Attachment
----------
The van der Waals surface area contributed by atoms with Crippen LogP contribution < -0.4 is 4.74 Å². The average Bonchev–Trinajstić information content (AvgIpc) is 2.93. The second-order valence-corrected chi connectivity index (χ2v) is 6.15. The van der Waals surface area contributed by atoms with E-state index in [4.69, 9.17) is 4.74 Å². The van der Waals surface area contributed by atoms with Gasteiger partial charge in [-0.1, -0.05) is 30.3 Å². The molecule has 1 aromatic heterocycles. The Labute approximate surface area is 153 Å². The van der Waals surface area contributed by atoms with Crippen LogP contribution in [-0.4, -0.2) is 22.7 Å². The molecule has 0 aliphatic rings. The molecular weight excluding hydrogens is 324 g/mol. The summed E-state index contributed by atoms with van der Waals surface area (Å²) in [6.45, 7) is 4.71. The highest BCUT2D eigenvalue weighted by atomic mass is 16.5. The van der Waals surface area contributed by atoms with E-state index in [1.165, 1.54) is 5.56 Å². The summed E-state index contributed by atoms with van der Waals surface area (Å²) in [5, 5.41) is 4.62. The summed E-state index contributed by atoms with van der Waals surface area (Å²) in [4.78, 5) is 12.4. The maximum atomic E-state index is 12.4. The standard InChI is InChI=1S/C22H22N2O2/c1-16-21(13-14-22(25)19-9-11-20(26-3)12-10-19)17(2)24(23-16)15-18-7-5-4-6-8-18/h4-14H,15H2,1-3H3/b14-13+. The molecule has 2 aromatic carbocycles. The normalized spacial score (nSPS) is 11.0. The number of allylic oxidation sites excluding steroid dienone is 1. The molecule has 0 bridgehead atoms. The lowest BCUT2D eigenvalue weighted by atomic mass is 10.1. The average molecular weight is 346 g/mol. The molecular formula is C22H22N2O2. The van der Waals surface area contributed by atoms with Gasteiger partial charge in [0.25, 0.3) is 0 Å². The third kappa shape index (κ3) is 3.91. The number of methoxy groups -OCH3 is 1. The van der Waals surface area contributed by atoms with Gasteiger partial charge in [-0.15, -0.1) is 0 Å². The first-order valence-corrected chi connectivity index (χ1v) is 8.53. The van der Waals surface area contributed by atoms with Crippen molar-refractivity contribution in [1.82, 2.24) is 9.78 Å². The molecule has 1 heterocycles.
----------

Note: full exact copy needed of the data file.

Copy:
The van der Waals surface area contributed by atoms with Crippen LogP contribution < -0.4 is 4.74 Å². The average Bonchev–Trinajstić information content (AvgIpc) is 2.93. The second-order valence-corrected chi connectivity index (χ2v) is 6.15. The van der Waals surface area contributed by atoms with E-state index in [4.69, 9.17) is 4.74 Å². The van der Waals surface area contributed by atoms with Gasteiger partial charge in [-0.1, -0.05) is 30.3 Å². The molecule has 1 aromatic heterocycles. The Labute approximate surface area is 153 Å². The van der Waals surface area contributed by atoms with Crippen LogP contribution in [-0.4, -0.2) is 22.7 Å². The molecule has 0 aliphatic rings. The molecular weight excluding hydrogens is 324 g/mol. The summed E-state index contributed by atoms with van der Waals surface area (Å²) in [6.45, 7) is 4.71. The highest BCUT2D eigenvalue weighted by atomic mass is 16.5. The van der Waals surface area contributed by atoms with E-state index in [1.165, 1.54) is 5.56 Å². The summed E-state index contributed by atoms with van der Waals surface area (Å²) in [5, 5.41) is 4.62. The summed E-state index contributed by atoms with van der Waals surface area (Å²) in [4.78, 5) is 12.4. The maximum atomic E-state index is 12.4. The standard InChI is InChI=1S/C22H22N2O2/c1-16-21(13-14-22(25)19-9-11-20(26-3)12-10-19)17(2)24(23-16)15-18-7-5-4-6-8-18/h4-14H,15H2,1-3H3/b14-13+. The molecule has 2 aromatic carbocycles. The normalized spacial score (nSPS) is 11.0. The number of allylic oxidation sites excluding steroid dienone is 1. The molecule has 0 bridgehead atoms. The lowest BCUT2D eigenvalue weighted by atomic mass is 10.1. The average molecular weight is 346 g/mol. The molecular formula is C22H22N2O2. The van der Waals surface area contributed by atoms with Gasteiger partial charge in [0.25, 0.3) is 0 Å². The third kappa shape index (κ3) is 3.91. The number of methoxy groups -OCH3 is 1. The van der Waals surface area contributed by atoms with Gasteiger partial charge in [-0.15, -0.1) is 0 Å². The first-order valence-corrected chi connectivity index (χ1v) is 8.53. The van der Waals surface area contributed by atoms with Crippen molar-refractivity contribution in [1.82, 2.24) is 9.78 Å². The molecule has 1 heterocycles.